* SCOR SE launched a new three-year contingent capital facility that will provide the group with €300 million coverage in case of extreme natural catastrophe or life events impacting mortality. The facility will take the form of a contingent equity line.

* State Street Global Advisors' French subsidiary will cease its asset management operations in Paris and will relocate its activities to London, L'Agefi writes, citing Newsmanagers.

* Corinne Dromer, currently communications director at the French central bank, will replace Emmanuel Constans as head of the advisory committee for the financial sector, Les Echos reports.

* Achmea BV is set to cut 2,000 jobs between now and 2020, in addition to the 4,000 jobs that have already been axed since 2013, Het Financieele Dagblad reports. The measure is intended to cut costs by €200 million.

* AEGON NV appointed Martin Edixhoven CEO of unit AEGON Netherlands, Het Financieele Dagblad reports. Edixhoven will start in his new role in January 2017.

* Van Lanschot NV finalized the acquisition of AEGON unit Staalbankiers NV, Het Financieele Dagblad reports. Van Lanschot paid €16 million for the private bank.

* Philippe Voisin will succeed Luc Versele as CEO of Crelan NV, De Tijd reports. Voisin will stay on as chairman of the bank's board.

* Euronext NV closed its acquisition of a 20% equity stake in EuroCCP for €13.4 million.


* Spanish central bank Deputy Governor Fernando Restoy said there is room for further bank mergers in the country, Reuters writes. His comment follows reports that Banco Popular Español SA could be merged with a rival.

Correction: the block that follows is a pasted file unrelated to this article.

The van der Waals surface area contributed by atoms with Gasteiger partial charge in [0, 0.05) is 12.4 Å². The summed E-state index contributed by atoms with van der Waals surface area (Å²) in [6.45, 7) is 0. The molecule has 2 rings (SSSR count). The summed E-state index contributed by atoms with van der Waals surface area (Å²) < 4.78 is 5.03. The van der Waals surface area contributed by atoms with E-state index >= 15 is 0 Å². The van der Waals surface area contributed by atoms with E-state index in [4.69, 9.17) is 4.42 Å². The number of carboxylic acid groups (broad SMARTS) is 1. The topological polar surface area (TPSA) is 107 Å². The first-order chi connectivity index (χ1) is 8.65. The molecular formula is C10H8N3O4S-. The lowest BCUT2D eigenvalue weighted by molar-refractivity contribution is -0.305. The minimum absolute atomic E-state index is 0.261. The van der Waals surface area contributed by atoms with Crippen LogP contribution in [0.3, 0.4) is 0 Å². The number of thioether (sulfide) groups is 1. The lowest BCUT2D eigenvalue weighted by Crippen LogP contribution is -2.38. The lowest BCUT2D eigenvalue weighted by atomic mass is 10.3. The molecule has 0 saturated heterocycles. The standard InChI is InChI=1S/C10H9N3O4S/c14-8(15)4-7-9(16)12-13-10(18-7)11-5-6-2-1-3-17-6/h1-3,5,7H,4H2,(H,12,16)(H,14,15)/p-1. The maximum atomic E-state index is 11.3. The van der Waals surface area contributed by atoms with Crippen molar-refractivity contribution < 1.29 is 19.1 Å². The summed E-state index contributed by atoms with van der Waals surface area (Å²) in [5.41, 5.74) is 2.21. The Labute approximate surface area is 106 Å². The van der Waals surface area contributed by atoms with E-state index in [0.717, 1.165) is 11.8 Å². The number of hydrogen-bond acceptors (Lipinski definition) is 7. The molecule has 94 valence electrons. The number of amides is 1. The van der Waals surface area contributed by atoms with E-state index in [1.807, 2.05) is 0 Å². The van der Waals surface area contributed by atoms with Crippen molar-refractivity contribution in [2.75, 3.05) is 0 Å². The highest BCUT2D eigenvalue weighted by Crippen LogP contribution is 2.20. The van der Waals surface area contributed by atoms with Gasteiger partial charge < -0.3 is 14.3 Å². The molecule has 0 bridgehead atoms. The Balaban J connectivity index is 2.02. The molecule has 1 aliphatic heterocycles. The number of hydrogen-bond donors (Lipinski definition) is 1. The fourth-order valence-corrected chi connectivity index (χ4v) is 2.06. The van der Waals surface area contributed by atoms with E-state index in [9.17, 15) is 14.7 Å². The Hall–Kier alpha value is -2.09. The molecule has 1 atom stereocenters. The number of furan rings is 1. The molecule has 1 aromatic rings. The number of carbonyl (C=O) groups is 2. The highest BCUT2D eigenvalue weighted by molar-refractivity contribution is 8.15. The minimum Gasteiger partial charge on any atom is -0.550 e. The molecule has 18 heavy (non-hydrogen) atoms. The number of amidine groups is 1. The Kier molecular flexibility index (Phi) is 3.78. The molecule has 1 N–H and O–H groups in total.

* Spain's Economy Minister Luis de Guindos voiced doubts on the possibility of a state disinvestment from Bankia SA and Banco Mare Nostrum SA within a year. Speaking in Parliament to present the government's decree for urgent measures in relation to finance matters, de Guindos, explained that the decree provisions included extending to two years the terms established for the sale of its stakes in the two nationalized banks. Further to the decision, the state will disinvest from Bankia by December 2019, while Banco Mare Nostrum will be privatized by March 2020, Expansión writes.

* A decision on the sale of Novo Banco SA was postponed to January to allow Chinese group Minsheng to have enough time to present a financial proof that it has the resources required to acquire the bank, Jornal de Negócios writes.

* Banco BPI SA may have to issue €350 million in subordinated debt in order to achieve the solvency ratio stipulated by the ECB in 2017, Dinheiro Vivo reports.

* Banco Santander SA CEO José Antonio Alvarez said he expects London to become a smaller financial hub post-Brexit and that financial hubs in Europe could be approaching a model similar to that in the U.S., Reuters writes.


* Intesa Sanpaolo SpA agreed to pay New York state's financial regulator a fine of $235 million for anti-money laundering shortfalls and bank secrecy law violations, Reuters reports.

* Banca Monte dei Paschi di Siena said its planned share issuance will be priced at a maximum of €24.90 apiece and a minimum of €1, with the deadline for completing the transaction set for Dec. 31. The bank also extended the offer period for its debt-for-equity swap, from Dec. 16 until Dec. 21.